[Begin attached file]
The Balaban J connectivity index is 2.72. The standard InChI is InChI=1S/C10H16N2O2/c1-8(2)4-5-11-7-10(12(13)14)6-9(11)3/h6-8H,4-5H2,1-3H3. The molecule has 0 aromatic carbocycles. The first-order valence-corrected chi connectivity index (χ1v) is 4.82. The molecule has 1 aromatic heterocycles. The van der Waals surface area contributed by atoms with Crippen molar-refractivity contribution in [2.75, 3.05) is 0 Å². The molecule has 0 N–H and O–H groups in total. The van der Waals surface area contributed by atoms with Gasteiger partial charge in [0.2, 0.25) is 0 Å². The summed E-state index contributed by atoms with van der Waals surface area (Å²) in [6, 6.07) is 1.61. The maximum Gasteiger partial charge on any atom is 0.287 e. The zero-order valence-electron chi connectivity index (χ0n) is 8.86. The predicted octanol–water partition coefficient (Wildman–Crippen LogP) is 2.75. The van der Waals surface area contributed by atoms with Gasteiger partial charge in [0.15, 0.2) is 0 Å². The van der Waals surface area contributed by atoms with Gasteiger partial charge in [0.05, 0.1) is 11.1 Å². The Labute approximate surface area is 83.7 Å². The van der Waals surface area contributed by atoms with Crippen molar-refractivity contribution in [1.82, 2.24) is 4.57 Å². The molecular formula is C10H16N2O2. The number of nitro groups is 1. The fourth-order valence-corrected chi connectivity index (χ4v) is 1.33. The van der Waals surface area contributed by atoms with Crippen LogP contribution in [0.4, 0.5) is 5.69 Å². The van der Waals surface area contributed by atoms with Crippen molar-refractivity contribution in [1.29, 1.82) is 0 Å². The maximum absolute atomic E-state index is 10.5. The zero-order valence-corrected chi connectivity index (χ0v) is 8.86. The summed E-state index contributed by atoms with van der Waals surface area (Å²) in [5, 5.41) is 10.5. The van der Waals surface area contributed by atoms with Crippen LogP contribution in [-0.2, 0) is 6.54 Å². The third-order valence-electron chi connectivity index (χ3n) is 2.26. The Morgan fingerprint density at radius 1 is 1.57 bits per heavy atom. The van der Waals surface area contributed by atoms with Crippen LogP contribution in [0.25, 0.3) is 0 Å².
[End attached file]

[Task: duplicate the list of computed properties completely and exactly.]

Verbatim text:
The Balaban J connectivity index is 2.72. The standard InChI is InChI=1S/C10H16N2O2/c1-8(2)4-5-11-7-10(12(13)14)6-9(11)3/h6-8H,4-5H2,1-3H3. The molecule has 0 aromatic carbocycles. The first-order valence-corrected chi connectivity index (χ1v) is 4.82. The molecule has 1 aromatic heterocycles. The van der Waals surface area contributed by atoms with Crippen molar-refractivity contribution in [2.75, 3.05) is 0 Å². The molecule has 0 N–H and O–H groups in total. The van der Waals surface area contributed by atoms with Gasteiger partial charge in [0.2, 0.25) is 0 Å². The summed E-state index contributed by atoms with van der Waals surface area (Å²) in [6, 6.07) is 1.61. The maximum Gasteiger partial charge on any atom is 0.287 e. The zero-order valence-electron chi connectivity index (χ0n) is 8.86. The predicted octanol–water partition coefficient (Wildman–Crippen LogP) is 2.75. The van der Waals surface area contributed by atoms with Gasteiger partial charge in [0.15, 0.2) is 0 Å². The van der Waals surface area contributed by atoms with Gasteiger partial charge in [0.05, 0.1) is 11.1 Å². The Labute approximate surface area is 83.7 Å². The van der Waals surface area contributed by atoms with Crippen molar-refractivity contribution in [1.82, 2.24) is 4.57 Å². The molecular formula is C10H16N2O2. The number of nitro groups is 1. The fourth-order valence-corrected chi connectivity index (χ4v) is 1.33. The van der Waals surface area contributed by atoms with Crippen LogP contribution in [0.4, 0.5) is 5.69 Å². The van der Waals surface area contributed by atoms with Crippen molar-refractivity contribution in [1.29, 1.82) is 0 Å². The maximum absolute atomic E-state index is 10.5. The zero-order valence-corrected chi connectivity index (χ0v) is 8.86. The summed E-state index contributed by atoms with van der Waals surface area (Å²) in [5, 5.41) is 10.5. The van der Waals surface area contributed by atoms with Crippen LogP contribution in [-0.2, 0) is 6.54 Å². The third-order valence-electron chi connectivity index (χ3n) is 2.26. The Morgan fingerprint density at radius 1 is 1.57 bits per heavy atom. The van der Waals surface area contributed by atoms with Crippen LogP contribution in [0.25, 0.3) is 0 Å².